Abe Lincoln Stood at the White House Gate
DESCRIPTION: "Abe Lincoln stood at the White House Gate... When along came Lady Lizzie Tod, Wishing her lover good speed." Lincoln tries several times to take Richmond, and is foiled each time
EARLIEST DATE: 1917 (Davis)
KEYWORDS: Civilwar parody humorous horse
FOUND IN: US(SE)
REFERENCES (3 citations):
Davis-Ballads 20, (No title, but filed as an appendix to "Lord Lovel") (1 text)
Friedman, p. 97, "Lord Lovel" (2 texts, but the "B" text is this)
Darling-NAS, pp. 46-47, "Abe Lincoln Stood at the White House Gate" (1 text, filed under "Lord Lovel")
Roud #6867; also 48
cf. "Lord Lovel [Child 75]" and references there
NOTES [119 words]: Abraham Lincoln's wife was Mary Todd; this apparently become "Lizzie Tod[d]" in the ballad.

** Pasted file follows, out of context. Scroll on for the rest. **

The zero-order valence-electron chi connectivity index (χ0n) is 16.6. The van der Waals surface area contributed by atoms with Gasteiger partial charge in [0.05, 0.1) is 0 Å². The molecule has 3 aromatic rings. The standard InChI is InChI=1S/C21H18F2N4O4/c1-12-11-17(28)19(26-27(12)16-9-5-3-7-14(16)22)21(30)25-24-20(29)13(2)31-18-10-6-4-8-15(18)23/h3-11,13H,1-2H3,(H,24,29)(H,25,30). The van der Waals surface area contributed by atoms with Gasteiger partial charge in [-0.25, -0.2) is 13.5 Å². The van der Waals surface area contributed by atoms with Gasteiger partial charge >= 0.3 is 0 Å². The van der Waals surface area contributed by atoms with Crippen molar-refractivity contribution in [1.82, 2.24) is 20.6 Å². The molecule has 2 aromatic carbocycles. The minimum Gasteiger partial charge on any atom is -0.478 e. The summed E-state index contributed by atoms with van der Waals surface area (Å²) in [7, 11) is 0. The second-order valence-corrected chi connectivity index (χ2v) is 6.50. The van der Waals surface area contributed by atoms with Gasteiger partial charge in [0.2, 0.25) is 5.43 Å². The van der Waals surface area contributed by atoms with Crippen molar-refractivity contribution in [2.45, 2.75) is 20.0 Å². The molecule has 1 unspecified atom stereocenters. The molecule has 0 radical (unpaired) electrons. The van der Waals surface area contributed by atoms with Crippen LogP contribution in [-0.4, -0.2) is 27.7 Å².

The song as collected by Davis appears to be a fragmentary account of the various Federal attempts to take Richmond in 1861-1862. The first attempt lasted only "one or two days," seemingly referring to McDowell's Bull Run campaign of 1861. This was followed by McClellan's Peninsular campaign of spring and summer 1862, seemingly not mentioned in the song.
The final stanza refers to Lincoln's "Burnside horse," which "stuck tight in the mire." Ambrose Burnside was in charge at the Battle of Fredericksburg, which may or may not be alluded to, and also commanded the "mud march," clearly the subject of the last line. - RBW
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